Oprah Winfrey wants her, and so do other U.S. TV show hosts.
Fresh from her political defeat, Sarah Palin is juggling offers to write books, appear in films and sit on dozens of interview couches at a rate that would be astonishing for most Hollywood stars, let alone a first-term governor.
The failed Republican vice presidential candidate, who is still Alaska's governor, crunched state budget numbers this week in her 17th-floor office as tumbling oil prices hit Alaska's revenues. Meanwhile, her staff fielded television requests seeking the 44-year-old Palin for late-night banter and Sunday morning Washington policy.
Agents, including those from the William Morris Agency, have come knocking. There's even been an offer to host a TV show.
"Tomorrow, Gov. Palin could do an interview with any news media on the planet," said her spokesman, Bill McAllister. "Tomorrow, she could probably sign any one of a dozen book deals. She could start talking to people about a documentary or a movie on her life. That's the level we are at here."
McAllister said he had "multiple conversations" with producers for Winfrey as well as some late night TV hosts and other shows.
Asked whether Winfrey was pursuing Palin for a sit-down, Michelle McIntyre, a spokeswoman for Winfrey's Chicago-based Harpo Productions Inc., said she was "unable to confirm any future plans" for the show.
New unofficial title
Palin may have emerged from the Nov. 4 election politically wounded, with questions about her preparedness for higher office and reports of an expensive wardrobe, but she's returned to Alaska with an expanded, if unofficial, title — international celebrity.
Republican presidential candidate John McCain plucked Palin out of relative obscurity in late August and put her on the Republican ticket. They lost to President-elect Barack Obama and his running mate, Joe Biden.
Now, Palin has to decide how and where to spend her time, which could have implications for her political future and her bank account, with possible land mines of legal and ethical rules.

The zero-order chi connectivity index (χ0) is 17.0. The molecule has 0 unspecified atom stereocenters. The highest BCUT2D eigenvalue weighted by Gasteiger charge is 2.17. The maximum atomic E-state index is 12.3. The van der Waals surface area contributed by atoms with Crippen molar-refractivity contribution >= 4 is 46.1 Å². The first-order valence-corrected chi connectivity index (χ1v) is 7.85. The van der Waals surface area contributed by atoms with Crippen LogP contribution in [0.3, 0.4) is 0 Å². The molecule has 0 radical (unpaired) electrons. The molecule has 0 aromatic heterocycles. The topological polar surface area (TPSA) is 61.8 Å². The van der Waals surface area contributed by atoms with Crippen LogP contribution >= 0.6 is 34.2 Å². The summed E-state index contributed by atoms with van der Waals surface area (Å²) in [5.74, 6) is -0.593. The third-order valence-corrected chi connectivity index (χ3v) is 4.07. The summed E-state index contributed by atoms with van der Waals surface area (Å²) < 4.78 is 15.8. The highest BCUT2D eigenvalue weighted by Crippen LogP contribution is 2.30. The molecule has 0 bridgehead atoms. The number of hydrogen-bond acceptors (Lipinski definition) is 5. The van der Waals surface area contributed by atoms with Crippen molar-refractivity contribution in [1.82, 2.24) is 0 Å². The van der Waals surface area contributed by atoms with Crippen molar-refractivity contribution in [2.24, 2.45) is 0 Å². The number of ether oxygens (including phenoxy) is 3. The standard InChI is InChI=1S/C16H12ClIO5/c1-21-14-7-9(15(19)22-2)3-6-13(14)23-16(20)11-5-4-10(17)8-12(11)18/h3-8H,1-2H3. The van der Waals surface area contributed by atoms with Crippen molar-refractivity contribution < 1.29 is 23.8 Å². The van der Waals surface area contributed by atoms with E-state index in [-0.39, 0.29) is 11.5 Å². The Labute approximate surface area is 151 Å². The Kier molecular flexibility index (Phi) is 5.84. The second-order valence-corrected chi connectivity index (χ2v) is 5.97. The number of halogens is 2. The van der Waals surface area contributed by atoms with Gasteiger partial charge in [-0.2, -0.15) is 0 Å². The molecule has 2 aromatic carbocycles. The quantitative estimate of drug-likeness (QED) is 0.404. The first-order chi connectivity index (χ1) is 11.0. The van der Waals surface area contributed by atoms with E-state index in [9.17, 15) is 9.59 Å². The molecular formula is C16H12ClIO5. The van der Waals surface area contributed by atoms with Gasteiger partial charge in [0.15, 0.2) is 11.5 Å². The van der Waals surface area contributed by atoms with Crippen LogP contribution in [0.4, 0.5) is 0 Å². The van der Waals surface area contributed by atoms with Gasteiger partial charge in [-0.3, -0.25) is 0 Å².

Palin is considering about 800 requests for appearances from December through 2009, with 75 percent coming from out of state. A year ago, just a sprinkle of requests came from beyond Alaska's borders. They range from invitations to speak at The Chief Executives' Club of Boston to attend a 5-year-old's birthday party, from a prayer breakfast in Cedar Rapids, Iowa, to a business conference in Britain.
Michael Steele, the former Maryland lieutenant governor who wants to be the next chairman of the Republican National Committee, is seeking face time.
She has invitations to make appearances in 20 foreign countries, typically with all expenses paid, McAllister said. She has more than 200 requests for media interviews, again from around the globe.
"She has to pace herself," suggested veteran Hollywood publicist Howard Bragman. "She wants a career made in a Crock-Pot, not a microwave."
In her two months on the national stage, Palin energized the Republican base but turned off moderates and independents, according to some surveys. Flubbed answers in national television interviews raised questions about her competence. She was embarrassed by the disclosure that the Republican National Committee spent at least $150,000 for designer clothing, accessories and beauty services for her and her family.
The right book or movie deal could help Palin reintroduce herself to the nation, on terms she could dictate.
While books and movie deals could be worth millions of dollars, it's not clear if Palin would be able to legally earn it. State rules say she cannot accept outside employment for compensation. But there appears to be little in the way of precedent left by former governors to judge if book deals or lucrative speaking appearances amount to "employment."
Palin has sent unmistakable signals she is open to running for president in 2012, but to advance her political ambitions she must stay in the public eye nationwide. As with any celebrity, there is the risk of overexposure. At the same time, she'll be under pressure to attend to governing her home state, which is thousands of miles from the rest of the nation.
"She has to deal with the perception that she bobbled her debut," said Claremont McKenna College political scientist John Pitney. "She needs to stay home for a while. If she wants a future in national politics, her No. 1 job is doing a good job as governor."
Just this week, shortly after conducting a string of national TV interviews and skipping a state education conference, she was scolded by the Anchorage Daily News. "There are ... low graduation rates, plummeting North Slope oil prices, proposals to build alternative energy projects, the gas pipeline," the paper said in an editorial. "It's time for the governor to refocus on Alaska's needs."